President of the group, Omar Hauache, says that this new consumer is getting more and more demanding, and offers a good chance for growth. “These people entered the formal job market and now have access to the health insurances provided by their companies, which represents 70% of our profits. They noticed that they could have access to more quality than in public hospitals.” The A+ line registered 15% growth in the first three months of this year, the same as the Fleury products intended for rich customers.
The examples go on. Expensive gym studio Bodytech revived the brand Formula, which now has branches with lower prices. In the same field, Bio Ritmo now has Smart Fit, with no classes, just machines. Chocolate chain stores Kopenhagen has just initiated Brasil Cacau, with products sold at prices 80% less than the mother brand.
Fancy beauty salon chain Jacques Jannine has started the first shop of Basic Beauty, located in Santo Amaro, a neighborhood in São Paulo for C Class residents. The fee for a standard hair cut has fallen from 135 reals ($67.50) to 40 reals ($20).
The federal government has tried to establish official criteria to define who is part of the middle class: families whose monthly incomes per person ranges between 291 to 1,019 reals ($145 to $510). But Márcio Pochmann, prior president of Applied Economics Research Institute (Ipea) (Instituto de Pesquisa Econômica Aplicada), disagrees. He believes that rather than defining middle class by income, it should be viewed as an enlargment of the working class with new formal job positions.
"Most jobs are still underpaid and in areas where having a higher education won't make a difference on wages," Pochmann says. "The working class and the middle class have different ambitions. Who is going to fight for the public health system and schools? The working class. The middle class is more interested in reducing taxes."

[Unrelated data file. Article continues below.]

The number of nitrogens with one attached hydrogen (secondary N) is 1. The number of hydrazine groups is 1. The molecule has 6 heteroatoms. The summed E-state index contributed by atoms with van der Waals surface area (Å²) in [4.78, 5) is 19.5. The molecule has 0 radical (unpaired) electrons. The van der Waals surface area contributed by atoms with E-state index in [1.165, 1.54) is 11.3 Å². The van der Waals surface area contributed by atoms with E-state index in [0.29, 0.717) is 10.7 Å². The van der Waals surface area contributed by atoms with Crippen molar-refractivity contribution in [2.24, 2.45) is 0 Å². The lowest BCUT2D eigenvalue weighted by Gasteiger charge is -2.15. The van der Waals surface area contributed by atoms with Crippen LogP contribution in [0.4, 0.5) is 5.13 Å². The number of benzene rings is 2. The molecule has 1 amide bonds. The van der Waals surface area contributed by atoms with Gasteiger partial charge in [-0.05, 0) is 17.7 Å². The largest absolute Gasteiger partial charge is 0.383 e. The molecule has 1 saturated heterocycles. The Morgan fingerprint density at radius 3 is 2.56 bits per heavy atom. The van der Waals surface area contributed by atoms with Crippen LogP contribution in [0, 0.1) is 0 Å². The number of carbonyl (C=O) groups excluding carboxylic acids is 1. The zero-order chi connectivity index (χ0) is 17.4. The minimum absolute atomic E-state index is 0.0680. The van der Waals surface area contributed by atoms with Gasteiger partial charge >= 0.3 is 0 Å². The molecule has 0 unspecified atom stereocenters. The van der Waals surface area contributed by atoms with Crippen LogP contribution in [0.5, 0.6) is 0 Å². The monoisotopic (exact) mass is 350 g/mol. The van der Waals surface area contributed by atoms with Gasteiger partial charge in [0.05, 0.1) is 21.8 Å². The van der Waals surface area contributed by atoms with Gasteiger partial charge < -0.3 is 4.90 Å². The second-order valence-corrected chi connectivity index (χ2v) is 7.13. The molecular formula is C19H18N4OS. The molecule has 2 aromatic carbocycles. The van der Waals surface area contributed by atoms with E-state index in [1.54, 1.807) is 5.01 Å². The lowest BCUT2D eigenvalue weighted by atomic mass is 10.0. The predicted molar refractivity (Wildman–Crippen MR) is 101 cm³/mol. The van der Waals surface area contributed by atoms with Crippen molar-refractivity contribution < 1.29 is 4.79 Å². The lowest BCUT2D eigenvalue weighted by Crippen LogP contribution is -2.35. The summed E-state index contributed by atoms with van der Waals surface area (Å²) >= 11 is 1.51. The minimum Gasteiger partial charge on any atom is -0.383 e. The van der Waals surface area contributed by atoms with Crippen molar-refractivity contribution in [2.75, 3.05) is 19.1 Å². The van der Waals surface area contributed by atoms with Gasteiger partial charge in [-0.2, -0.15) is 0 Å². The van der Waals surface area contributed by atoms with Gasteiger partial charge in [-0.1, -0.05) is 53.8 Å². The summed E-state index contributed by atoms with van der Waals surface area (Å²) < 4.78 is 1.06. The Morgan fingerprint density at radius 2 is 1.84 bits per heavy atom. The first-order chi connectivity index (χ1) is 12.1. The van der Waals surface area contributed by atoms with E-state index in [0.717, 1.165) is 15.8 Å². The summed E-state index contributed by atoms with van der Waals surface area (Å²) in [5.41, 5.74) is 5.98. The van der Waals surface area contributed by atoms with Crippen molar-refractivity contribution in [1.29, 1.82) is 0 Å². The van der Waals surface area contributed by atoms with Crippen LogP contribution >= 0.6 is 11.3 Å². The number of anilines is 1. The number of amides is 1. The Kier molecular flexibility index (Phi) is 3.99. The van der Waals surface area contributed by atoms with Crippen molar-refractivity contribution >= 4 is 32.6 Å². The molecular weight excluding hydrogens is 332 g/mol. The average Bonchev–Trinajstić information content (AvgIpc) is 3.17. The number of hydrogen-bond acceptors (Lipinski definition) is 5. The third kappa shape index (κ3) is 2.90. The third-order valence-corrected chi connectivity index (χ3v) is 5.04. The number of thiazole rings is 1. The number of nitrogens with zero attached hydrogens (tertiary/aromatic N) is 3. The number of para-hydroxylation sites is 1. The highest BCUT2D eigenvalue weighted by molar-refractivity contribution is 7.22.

For sociologist Amaury de Souza, this discussion is meaningless. The newcomers are under higher risk because, in general, they have less education, property and social capital, that is, fewer relatives and friends to help them in case of need. "We have to think about this group's permanence in the middle class. We must analyze the risk of their return to poorer classes," de Souza says. "This new middle class is ambitious and fond of entrepreneurship. They depend less on the State. A good signal is that they are aware of the importance of education and are investing in it."
Claudete Duarte, 24, claims to be happy to be part of the new middle class. She was looking at shop windows in Mais Shopping Largo 13, a new mall founded on May in São Paulo for C Class. Shops are small (from 12 to 25 square meters) and depend on very simple decoration.
The dreams of the new middle class are all here. A kiosk sells apartments made by MRV, specialized on low-costing lodging. Another one offers leaflets for University Paulista (Unip), a major educational group with over 200,000 students.
With parents who did not finish elementary school, Claudete studies management in Uninove, a private university whose campus was founded in 2008 in Santo Amaro. She says her life has largely improved in the last years -- and now expects more. "I know what it is to be poor, very poor, and I hope I will be able to see how it is to be rich," she says. "It doesn't need to be very rich, just a little rich is O.K. That state where you don't need to think much about money, you know?"
The entire Brazilian economy is rooting for her to get there.
Read the original article in Portuguese
Photo - spyderball